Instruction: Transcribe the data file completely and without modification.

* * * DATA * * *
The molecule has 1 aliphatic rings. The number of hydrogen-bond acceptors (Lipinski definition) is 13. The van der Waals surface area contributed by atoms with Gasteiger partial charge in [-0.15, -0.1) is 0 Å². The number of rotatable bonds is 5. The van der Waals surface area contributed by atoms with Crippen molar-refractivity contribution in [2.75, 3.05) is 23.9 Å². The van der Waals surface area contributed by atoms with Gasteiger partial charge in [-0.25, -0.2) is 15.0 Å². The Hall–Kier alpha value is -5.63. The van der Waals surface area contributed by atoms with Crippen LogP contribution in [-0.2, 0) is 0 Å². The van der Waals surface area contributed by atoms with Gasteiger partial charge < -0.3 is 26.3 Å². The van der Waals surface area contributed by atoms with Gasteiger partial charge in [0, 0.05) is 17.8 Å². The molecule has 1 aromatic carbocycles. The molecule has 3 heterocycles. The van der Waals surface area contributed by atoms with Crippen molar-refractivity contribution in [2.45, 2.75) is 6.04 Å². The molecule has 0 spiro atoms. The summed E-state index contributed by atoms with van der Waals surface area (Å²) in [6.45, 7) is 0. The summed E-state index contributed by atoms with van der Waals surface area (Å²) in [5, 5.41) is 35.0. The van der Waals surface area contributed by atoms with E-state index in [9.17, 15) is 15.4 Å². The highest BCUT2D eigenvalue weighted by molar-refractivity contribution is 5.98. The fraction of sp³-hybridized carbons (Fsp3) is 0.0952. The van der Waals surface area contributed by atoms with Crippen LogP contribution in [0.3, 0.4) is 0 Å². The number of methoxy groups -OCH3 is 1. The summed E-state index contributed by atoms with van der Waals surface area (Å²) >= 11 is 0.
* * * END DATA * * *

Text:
The molecule has 1 aliphatic rings. The number of hydrogen-bond acceptors (Lipinski definition) is 13. The van der Waals surface area contributed by atoms with Gasteiger partial charge in [-0.15, -0.1) is 0 Å². The number of rotatable bonds is 5. The van der Waals surface area contributed by atoms with Crippen molar-refractivity contribution in [2.75, 3.05) is 23.9 Å². The van der Waals surface area contributed by atoms with Gasteiger partial charge in [-0.25, -0.2) is 15.0 Å². The Hall–Kier alpha value is -5.63. The van der Waals surface area contributed by atoms with Crippen LogP contribution in [-0.2, 0) is 0 Å². The van der Waals surface area contributed by atoms with Gasteiger partial charge < -0.3 is 26.3 Å². The van der Waals surface area contributed by atoms with Gasteiger partial charge in [0, 0.05) is 17.8 Å². The molecule has 1 aromatic carbocycles. The molecule has 3 heterocycles. The van der Waals surface area contributed by atoms with Crippen molar-refractivity contribution in [2.45, 2.75) is 6.04 Å². The molecule has 0 spiro atoms. The summed E-state index contributed by atoms with van der Waals surface area (Å²) in [6.45, 7) is 0. The summed E-state index contributed by atoms with van der Waals surface area (Å²) in [5, 5.41) is 35.0. The van der Waals surface area contributed by atoms with E-state index in [9.17, 15) is 15.4 Å². The highest BCUT2D eigenvalue weighted by molar-refractivity contribution is 5.98. The fraction of sp³-hybridized carbons (Fsp3) is 0.0952. The van der Waals surface area contributed by atoms with Crippen LogP contribution in [0.3, 0.4) is 0 Å². The number of methoxy groups -OCH3 is 1. The summed E-state index contributed by atoms with van der Waals surface area (Å²) >= 11 is 0.